Exploring museums for creative inspiration

Since my wife is away in the US right now, I decided to spend some of the my after­noon at the Brit­ish Museum. I’m work­ing on a design pro­ject for The Eld­ers at the moment and, as part of that work, I needed to do some visu­al research into Tri­bal cos­tume and pattern. 

It was a fas­cin­at­ing exper­i­ence for because it’s been such a long time since I vis­ited a museum or gal­lery for the expli­cit pur­pose of research­ing a design pro­ject. I tend to live in my ima­gin­a­tion too much or draw from exist­ing brand assets. 

So it was deeply pleas­ur­able exper­i­ence to simply wander around explor­ing with my eyes. I was reminded of all the many happy after­noons I spent while I was a design stu­dent in Lon­don, ambling slowly around the empty halls at the back of the V&A or inhal­ing the musty atmo­sphere of some of the more unloved rooms in the bowels of the Sci­ence Museum.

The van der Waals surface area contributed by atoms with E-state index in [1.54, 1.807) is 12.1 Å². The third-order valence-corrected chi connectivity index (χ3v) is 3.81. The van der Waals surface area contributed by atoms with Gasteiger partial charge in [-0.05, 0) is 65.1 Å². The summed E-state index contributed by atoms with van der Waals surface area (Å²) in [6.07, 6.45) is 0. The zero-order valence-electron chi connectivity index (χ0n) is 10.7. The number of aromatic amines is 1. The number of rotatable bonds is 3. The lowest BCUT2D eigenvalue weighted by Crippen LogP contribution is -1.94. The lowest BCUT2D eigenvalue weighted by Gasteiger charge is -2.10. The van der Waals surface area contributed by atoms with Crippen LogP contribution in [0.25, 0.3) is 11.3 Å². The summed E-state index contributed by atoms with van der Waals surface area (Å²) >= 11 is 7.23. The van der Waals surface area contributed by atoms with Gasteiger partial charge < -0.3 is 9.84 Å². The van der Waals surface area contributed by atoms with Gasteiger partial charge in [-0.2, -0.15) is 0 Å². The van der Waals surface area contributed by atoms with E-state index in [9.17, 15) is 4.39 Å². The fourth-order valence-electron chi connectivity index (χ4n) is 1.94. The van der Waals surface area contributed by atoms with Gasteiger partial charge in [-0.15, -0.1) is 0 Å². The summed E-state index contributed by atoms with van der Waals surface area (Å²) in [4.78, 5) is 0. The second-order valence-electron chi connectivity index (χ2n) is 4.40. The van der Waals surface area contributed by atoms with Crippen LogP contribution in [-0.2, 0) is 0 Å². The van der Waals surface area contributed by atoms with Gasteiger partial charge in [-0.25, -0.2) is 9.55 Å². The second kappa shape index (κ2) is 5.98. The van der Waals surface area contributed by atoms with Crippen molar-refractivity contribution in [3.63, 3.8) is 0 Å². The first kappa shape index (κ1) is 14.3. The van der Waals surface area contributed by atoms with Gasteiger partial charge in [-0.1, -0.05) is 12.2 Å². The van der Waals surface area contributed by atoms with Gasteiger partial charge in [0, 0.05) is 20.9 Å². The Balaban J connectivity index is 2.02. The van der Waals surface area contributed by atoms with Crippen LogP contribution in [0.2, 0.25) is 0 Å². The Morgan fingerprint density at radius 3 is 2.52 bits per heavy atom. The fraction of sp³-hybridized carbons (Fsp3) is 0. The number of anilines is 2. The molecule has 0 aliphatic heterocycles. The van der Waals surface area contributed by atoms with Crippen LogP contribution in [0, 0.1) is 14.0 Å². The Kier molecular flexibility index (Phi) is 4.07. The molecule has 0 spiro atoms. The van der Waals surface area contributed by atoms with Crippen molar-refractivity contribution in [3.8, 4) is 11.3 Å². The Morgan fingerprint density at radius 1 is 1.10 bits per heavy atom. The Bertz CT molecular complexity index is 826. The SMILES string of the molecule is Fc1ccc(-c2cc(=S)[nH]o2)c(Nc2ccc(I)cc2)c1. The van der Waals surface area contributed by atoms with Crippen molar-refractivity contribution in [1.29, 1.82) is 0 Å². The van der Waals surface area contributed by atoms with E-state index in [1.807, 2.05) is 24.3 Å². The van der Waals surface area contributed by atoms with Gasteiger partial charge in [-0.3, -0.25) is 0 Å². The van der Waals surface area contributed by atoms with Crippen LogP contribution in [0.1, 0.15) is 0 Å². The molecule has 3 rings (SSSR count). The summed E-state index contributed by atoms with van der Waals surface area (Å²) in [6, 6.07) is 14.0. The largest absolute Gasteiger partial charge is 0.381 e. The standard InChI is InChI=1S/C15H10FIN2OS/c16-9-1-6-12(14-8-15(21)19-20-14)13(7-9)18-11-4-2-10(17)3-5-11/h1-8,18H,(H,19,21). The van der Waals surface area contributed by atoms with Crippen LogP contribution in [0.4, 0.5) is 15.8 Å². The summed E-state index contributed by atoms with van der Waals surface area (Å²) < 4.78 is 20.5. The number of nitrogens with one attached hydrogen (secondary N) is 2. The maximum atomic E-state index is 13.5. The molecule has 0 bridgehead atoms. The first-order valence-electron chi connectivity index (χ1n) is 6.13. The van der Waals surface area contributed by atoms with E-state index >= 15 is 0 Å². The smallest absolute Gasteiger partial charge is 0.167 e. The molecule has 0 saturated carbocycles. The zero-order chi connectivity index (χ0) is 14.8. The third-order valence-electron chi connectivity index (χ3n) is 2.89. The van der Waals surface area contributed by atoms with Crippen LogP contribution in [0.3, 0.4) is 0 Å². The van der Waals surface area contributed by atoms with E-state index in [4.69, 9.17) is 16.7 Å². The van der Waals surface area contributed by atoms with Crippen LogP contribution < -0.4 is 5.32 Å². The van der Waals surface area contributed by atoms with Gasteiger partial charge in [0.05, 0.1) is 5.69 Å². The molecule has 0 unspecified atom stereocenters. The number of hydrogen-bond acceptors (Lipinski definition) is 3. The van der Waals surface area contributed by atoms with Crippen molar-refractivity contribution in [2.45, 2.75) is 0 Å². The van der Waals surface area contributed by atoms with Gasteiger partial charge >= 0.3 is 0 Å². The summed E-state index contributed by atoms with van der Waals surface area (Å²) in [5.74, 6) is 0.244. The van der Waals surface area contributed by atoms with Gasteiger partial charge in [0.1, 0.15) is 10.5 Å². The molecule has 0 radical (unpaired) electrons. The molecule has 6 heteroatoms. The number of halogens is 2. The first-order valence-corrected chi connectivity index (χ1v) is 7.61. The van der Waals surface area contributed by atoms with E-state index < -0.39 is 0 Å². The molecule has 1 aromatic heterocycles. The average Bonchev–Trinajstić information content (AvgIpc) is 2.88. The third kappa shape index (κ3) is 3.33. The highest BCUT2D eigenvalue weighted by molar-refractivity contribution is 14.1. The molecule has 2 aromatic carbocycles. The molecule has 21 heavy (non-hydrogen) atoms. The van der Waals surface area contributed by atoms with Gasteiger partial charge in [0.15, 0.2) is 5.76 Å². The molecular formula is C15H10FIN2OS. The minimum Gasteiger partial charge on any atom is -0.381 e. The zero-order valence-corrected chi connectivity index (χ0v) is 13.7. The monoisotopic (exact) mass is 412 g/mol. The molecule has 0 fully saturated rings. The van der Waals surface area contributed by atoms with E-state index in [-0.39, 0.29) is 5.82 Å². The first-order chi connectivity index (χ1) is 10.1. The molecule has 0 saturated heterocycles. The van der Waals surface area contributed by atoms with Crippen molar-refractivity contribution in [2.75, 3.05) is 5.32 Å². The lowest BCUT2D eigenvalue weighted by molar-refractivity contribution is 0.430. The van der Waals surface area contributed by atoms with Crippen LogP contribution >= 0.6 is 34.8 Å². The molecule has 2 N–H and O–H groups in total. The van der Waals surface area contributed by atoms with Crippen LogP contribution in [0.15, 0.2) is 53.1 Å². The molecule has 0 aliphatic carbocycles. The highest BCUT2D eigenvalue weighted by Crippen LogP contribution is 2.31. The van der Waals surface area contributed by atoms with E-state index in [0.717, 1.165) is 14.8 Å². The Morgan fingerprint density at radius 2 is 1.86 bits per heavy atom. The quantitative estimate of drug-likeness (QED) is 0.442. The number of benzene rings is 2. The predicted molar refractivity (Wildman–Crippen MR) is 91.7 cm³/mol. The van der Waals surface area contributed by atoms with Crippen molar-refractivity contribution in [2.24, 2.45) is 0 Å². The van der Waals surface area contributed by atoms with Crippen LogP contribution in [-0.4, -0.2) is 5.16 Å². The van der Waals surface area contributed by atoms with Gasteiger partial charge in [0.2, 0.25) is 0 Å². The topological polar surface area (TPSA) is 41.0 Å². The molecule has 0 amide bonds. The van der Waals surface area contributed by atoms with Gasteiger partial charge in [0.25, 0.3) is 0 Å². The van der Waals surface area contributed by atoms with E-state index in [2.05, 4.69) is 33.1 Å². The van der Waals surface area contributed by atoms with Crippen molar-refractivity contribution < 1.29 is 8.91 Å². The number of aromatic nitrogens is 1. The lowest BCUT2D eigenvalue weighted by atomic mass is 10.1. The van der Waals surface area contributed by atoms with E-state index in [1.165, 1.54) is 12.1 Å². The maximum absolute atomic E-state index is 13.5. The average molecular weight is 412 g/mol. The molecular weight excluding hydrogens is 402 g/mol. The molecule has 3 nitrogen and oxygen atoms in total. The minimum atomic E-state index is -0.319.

It’s a won­der­ful oppor­tun­ity just to look and see where your gaze takes you. There’s a con­stant, gentle absorp­tion of new know­ledge, under­stand­ing and con­nec­tions between cul­tures and peri­ods of his­tory that hap­pens dur­ing these times. You mustn’t feel too rushed or get dis­trac­ted too much by the out­side world. That’s why I tend to prefer the emp­ti­er gal­ler­ies where there aren’t as many mem­bers of the pub­lic, tak­ing selfies next to the big attrac­tions (you can tell which ones they are because they’re on a plinth, gen­er­ally right inside the door from the main hall). 

Once you can get far from mad­ding crowds (per­haps the “mad­den­ing” crowds is more appro­pri­ate) a rev­er­en­tial hush des­cends over the pieces and, if you can find a great room, you can lose your­self for hours, sketch­ing, learn­ing with you eyes and con­nect­ing some­how with the people who ori­gin­ally made the item you’re gaz­ing at. 

I will def­in­itely be look­ing hard for ways to bring this meth­od of work­ing back into all my pro­fes­sion­al prac­tise from now on because it can lead to some genu­inely delight­ful sur­prise dis­cov­er­ies and revelations. 

Few oth­er places than museums are so filled with pos­sib­il­it­ies for unex­pec­ted con­nec­tions to be made.